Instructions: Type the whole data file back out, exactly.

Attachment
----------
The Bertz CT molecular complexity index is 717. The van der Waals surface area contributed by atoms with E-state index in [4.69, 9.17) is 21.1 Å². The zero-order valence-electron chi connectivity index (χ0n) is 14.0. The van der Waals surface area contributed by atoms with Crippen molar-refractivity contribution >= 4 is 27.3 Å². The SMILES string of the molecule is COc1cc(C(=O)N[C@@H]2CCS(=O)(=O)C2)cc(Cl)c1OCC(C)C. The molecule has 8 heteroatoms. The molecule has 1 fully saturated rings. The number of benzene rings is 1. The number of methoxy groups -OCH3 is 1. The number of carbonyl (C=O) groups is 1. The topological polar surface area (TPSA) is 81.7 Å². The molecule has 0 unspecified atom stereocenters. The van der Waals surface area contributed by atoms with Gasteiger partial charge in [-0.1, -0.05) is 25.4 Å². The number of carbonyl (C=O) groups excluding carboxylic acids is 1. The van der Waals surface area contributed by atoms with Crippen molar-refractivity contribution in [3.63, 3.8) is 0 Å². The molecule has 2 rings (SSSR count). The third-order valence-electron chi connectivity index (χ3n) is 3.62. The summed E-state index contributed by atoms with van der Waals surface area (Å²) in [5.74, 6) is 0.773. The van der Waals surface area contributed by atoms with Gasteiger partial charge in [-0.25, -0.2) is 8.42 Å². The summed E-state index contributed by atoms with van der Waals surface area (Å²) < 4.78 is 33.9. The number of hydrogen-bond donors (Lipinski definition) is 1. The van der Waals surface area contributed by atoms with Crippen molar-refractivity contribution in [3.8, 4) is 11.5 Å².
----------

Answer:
The Bertz CT molecular complexity index is 717. The van der Waals surface area contributed by atoms with E-state index in [4.69, 9.17) is 21.1 Å². The zero-order valence-electron chi connectivity index (χ0n) is 14.0. The van der Waals surface area contributed by atoms with Crippen molar-refractivity contribution >= 4 is 27.3 Å². The SMILES string of the molecule is COc1cc(C(=O)N[C@@H]2CCS(=O)(=O)C2)cc(Cl)c1OCC(C)C. The molecule has 8 heteroatoms. The molecule has 1 fully saturated rings. The number of benzene rings is 1. The number of methoxy groups -OCH3 is 1. The number of carbonyl (C=O) groups is 1. The topological polar surface area (TPSA) is 81.7 Å². The molecule has 0 unspecified atom stereocenters. The van der Waals surface area contributed by atoms with Gasteiger partial charge in [-0.1, -0.05) is 25.4 Å². The number of carbonyl (C=O) groups excluding carboxylic acids is 1. The van der Waals surface area contributed by atoms with Crippen molar-refractivity contribution in [3.63, 3.8) is 0 Å². The molecule has 2 rings (SSSR count). The third-order valence-electron chi connectivity index (χ3n) is 3.62. The summed E-state index contributed by atoms with van der Waals surface area (Å²) in [5.74, 6) is 0.773. The van der Waals surface area contributed by atoms with Gasteiger partial charge in [-0.25, -0.2) is 8.42 Å². The summed E-state index contributed by atoms with van der Waals surface area (Å²) < 4.78 is 33.9. The number of hydrogen-bond donors (Lipinski definition) is 1. The van der Waals surface area contributed by atoms with Crippen molar-refractivity contribution in [3.8, 4) is 11.5 Å².